Microsoft’s Bing AI chatbot Copilot gives wrong election information

    It appears that Microsoft’s AI chatbot is an election truther.

    According to a new study conducted by two nonprofit groups, AI Forensics and AlgorithmWatch, Microsoft’s AI chatbot failed to correctly answer one out of three election-related questions.

    Microsoft’s chatbot makes up controversies about political candidates 

    The chatbot, formerly known as Bing Chat (it has since been renamed to Microsoft Copilot), didn’t just get basic facts wrong either. Yes, the study found that Copilot would provide incorrect election dates or outdated candidates. But, the study also found that the chatbot would even completely make up stories such as controversies about the candidates.

    For example, in once instance mentioned in the study, Copilot shared information about German politician Hubert Aiwanger. According to the chatbot, Aiwanger was involved in a controversy regarding the distribution of leaflets that spread misinformation about COVID-19 and the vaccine. However, there was no such story. The chatbot appeared to be pulling information about Aiwanger that came out in August 2023 where he spread “antisemitic leaflets” when he was in high school more than 30 years ago.

    The creation of these made-up narratives in AI language models is commonly known as “hallucinations.” However, the researchers involved with the study say that’s not an accurate way to describe what’s going on.

    “It’s time we discredit referring to these mistakes as ‘hallucinations’,” said Applied Math Lead and Researcher at AI Forensics Riccardo Angius in a statement. “Our research exposes the much more intricate and structural occurrence of misleading factual errors in general-purpose LLMs and chatbots.”

    The AI chatbot’s question dodging alarmed researchers

    The study also found that the chatbot evaded directly answering questions around 40 percent of the time. Researchers state that this is preferable to making answers up in instances where the chatbot does not have relevant information. However, researchers were concerned about how simple some of the questions the chatbot evaded were.

    Another issue, according to the researchers, is that the chatbot did not appear to improve over time as it seemingly had access to more information. The incorrect answers were consistently incorrect, even if the incorrect answer provided by the chatbot had changed when asked a question multiple times. 

    In addition, the study also found that the chatbot performed even worse in languages other than English, like German and French. For example, the study found that answers to questions asked in English resulted in an answer containing a factual error 20 percent of the time. When asked in German, the number of times an incorrect answer was provided jumped to 37 percent. The number of times the chatbot evaded answering a question in either language was much closer, with evasion occurring 39 percent and 35 percent of the time, respectively.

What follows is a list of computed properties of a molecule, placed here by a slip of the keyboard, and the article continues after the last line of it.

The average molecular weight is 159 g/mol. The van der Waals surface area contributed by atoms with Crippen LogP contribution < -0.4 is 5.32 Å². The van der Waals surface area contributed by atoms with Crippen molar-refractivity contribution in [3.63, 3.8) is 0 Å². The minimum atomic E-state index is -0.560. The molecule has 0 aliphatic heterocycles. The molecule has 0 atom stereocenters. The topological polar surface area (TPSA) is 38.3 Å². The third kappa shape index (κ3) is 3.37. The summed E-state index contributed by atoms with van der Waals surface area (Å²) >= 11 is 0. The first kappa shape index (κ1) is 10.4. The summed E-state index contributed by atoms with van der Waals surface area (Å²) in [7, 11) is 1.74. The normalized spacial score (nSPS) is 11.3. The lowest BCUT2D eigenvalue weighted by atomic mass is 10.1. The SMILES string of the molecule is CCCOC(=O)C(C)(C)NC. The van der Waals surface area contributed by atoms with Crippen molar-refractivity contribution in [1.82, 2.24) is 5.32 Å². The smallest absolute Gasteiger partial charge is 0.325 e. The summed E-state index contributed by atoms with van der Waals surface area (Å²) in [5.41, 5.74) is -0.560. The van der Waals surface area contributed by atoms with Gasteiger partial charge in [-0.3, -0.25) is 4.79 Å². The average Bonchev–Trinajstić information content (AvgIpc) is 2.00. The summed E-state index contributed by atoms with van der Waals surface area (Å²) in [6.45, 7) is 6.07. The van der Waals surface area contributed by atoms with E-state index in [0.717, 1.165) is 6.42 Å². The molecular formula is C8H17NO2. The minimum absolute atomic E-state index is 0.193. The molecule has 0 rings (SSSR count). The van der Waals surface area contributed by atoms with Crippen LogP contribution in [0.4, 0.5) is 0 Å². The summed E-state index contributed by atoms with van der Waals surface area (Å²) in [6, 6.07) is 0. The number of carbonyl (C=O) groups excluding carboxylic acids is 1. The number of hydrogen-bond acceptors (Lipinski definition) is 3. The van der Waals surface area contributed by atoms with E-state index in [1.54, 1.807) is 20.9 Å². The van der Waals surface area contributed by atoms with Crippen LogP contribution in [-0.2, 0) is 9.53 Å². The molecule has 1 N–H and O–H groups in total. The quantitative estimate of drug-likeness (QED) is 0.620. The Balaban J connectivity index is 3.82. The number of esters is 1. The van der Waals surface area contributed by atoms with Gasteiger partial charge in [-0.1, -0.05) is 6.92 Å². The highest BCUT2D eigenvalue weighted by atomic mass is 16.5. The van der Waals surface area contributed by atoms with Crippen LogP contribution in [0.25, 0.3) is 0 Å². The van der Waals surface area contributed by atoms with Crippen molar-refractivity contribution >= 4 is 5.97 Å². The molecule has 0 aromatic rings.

Researchers say that they contacted Microsoft with the study’s findings and were told these issues would be addressed. However, researchers conducted more samples a month later and found “little had changed in regard to the quality of the information provided to users.”

    “Our research shows that malicious actors are not the only source of misinformation; general-purpose chatbots can be just as threatening to the information ecosystem,” said AI Forensics Senior Researcher Salvatore Romano in a statement. “Microsoft should acknowledge this, and recognize that flagging the generative AI content made by others is not enough. Their tools, even when implicating trustworthy sources, produce incorrect information at scale.”

    As AI becomes more prevalent in online platforms, studies like this one certainly provide reasons to be worried. Users are increasingly turning to AI chatbots to simplify their routine and increase productivity. The assumption is that these chatbots, with unlimited knowledge at their fingertips, will provide accurate information. This is simply not the case.

    “Until now, tech companies have introduced societal risks without having to fear serious consequences,” said Senior Policy and Advocacy Manager at AlgorithmWatch Clara Helming. “Individual users are left to their own devices in separating fact from AI-fabricated fiction.”

    As we head into a presidential election year in the U.S., it’s clear that there are potential election integrity issues at stake. With that in mind, researchers added their conclusion to their study: These problems will not be fixed by the companies alone. AI must be regulated.

    Read the full article here

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